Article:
I'm not actually leaving Korea until the 27th of this month, but my classes finish next week, with the 18th (Friday) being my final day of teaching. Hard to believe that my time at Smoo (you newbies might not know that that's my nickname for the school where I teach) is almost up-- three very pleasant years.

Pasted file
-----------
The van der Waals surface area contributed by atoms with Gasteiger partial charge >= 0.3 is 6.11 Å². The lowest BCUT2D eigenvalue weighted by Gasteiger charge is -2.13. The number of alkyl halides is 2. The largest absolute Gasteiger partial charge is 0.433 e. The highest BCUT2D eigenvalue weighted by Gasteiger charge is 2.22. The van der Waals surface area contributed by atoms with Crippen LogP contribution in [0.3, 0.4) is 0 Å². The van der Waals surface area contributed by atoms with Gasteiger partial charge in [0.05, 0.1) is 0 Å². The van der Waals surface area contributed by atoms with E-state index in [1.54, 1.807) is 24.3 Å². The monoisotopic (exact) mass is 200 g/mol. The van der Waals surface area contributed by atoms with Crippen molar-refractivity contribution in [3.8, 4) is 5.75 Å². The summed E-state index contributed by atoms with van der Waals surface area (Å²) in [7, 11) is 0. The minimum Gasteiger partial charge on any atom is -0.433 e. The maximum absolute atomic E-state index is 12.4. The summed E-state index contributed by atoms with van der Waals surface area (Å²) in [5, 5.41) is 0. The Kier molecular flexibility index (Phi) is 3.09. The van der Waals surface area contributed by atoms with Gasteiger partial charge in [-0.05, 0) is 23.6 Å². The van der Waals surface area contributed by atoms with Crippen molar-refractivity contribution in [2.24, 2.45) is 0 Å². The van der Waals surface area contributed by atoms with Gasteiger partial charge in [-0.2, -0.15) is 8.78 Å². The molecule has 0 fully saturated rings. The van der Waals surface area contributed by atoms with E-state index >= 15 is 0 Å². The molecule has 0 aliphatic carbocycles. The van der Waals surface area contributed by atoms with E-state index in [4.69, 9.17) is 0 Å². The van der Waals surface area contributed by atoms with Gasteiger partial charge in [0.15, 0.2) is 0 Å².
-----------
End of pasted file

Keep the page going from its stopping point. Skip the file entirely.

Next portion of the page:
Smoo has definitely been the best gig I've had since coming back to Korea in 2002. When I was in Seoul from 1994 to 1996, I worked at two different language institutes (and did a stint teaching business English at a large firm in Yeouido), and from 2004 to 2005, I did the same. Let me tell you, the move from such institutes (called hagweon in Korean) to a university like Smoo was like the transition from night to day: while the pay suffered a slight decrease, the stress level went way, way down. I've been lucky, in all my jobs, to have worked with decent (and in many cases excellent) coworkers, and to have taught great students, but the main problem in all my previous jobs boiled down to two things: unreasonable schedule and unreasonable management. In this job, far from working 44 hours a week (as I'd done in my 2004-05 gig), I generally teach only about 20 hours a week-- high for the typical Korean university, but low from my "hagweonic" perspective. I'm also lucky to have bosses who, whatever their quirks, have been humane and understanding to me. This in turn has made me much more willing to go the extra mile for the school, which I've tried to do in different ways: by holding extracurricular French classes, by having one-to-one tutoring sessions (students could sign up for a time slot), by creating ad posters for our program, cooking full meals for our end-of-term parties, and so on. I would never have done these things at any of my previous jobs.